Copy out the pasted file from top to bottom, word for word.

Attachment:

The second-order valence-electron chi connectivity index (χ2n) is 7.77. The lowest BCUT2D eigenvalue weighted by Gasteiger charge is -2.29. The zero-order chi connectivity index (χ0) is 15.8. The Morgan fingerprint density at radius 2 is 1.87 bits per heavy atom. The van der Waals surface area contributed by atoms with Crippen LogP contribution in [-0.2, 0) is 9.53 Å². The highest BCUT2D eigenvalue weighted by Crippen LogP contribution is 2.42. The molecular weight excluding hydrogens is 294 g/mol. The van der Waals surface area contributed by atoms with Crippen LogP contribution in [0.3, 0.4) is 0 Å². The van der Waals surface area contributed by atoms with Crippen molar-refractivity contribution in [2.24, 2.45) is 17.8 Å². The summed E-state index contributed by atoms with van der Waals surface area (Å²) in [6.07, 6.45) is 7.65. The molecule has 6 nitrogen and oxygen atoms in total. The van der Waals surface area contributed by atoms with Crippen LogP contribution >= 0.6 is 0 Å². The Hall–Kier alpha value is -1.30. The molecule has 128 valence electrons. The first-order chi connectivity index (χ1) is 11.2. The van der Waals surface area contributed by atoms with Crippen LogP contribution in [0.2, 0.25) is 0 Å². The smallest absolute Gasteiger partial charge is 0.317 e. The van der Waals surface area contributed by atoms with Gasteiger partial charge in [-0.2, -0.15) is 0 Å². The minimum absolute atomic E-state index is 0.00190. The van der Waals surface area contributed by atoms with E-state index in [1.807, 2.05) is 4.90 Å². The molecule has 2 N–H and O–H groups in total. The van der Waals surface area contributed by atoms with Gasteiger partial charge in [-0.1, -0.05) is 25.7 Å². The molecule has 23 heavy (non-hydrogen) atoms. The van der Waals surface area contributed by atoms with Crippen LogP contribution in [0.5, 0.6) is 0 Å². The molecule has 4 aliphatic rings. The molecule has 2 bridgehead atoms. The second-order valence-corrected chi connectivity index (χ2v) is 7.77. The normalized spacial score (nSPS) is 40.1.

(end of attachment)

The second-order valence-electron chi connectivity index (χ2n) is 7.77. The lowest BCUT2D eigenvalue weighted by Gasteiger charge is -2.29. The zero-order chi connectivity index (χ0) is 15.8. The Morgan fingerprint density at radius 2 is 1.87 bits per heavy atom. The van der Waals surface area contributed by atoms with Crippen LogP contribution in [-0.2, 0) is 9.53 Å². The highest BCUT2D eigenvalue weighted by Crippen LogP contribution is 2.42. The molecular weight excluding hydrogens is 294 g/mol. The van der Waals surface area contributed by atoms with Crippen LogP contribution in [0.3, 0.4) is 0 Å². The van der Waals surface area contributed by atoms with Crippen molar-refractivity contribution in [2.24, 2.45) is 17.8 Å². The summed E-state index contributed by atoms with van der Waals surface area (Å²) in [6.07, 6.45) is 7.65. The molecule has 6 nitrogen and oxygen atoms in total. The van der Waals surface area contributed by atoms with Crippen LogP contribution >= 0.6 is 0 Å². The Hall–Kier alpha value is -1.30. The molecule has 128 valence electrons. The first-order chi connectivity index (χ1) is 11.2. The van der Waals surface area contributed by atoms with Crippen LogP contribution in [0.2, 0.25) is 0 Å². The smallest absolute Gasteiger partial charge is 0.317 e. The van der Waals surface area contributed by atoms with Gasteiger partial charge in [-0.2, -0.15) is 0 Å². The minimum absolute atomic E-state index is 0.00190. The van der Waals surface area contributed by atoms with E-state index in [1.807, 2.05) is 4.90 Å². The molecule has 2 N–H and O–H groups in total. The van der Waals surface area contributed by atoms with Gasteiger partial charge in [-0.1, -0.05) is 25.7 Å². The molecule has 23 heavy (non-hydrogen) atoms. The van der Waals surface area contributed by atoms with Crippen LogP contribution in [0.5, 0.6) is 0 Å². The molecule has 4 aliphatic rings. The molecule has 2 bridgehead atoms. The second-order valence-corrected chi connectivity index (χ2v) is 7.77. The normalized spacial score (nSPS) is 40.1.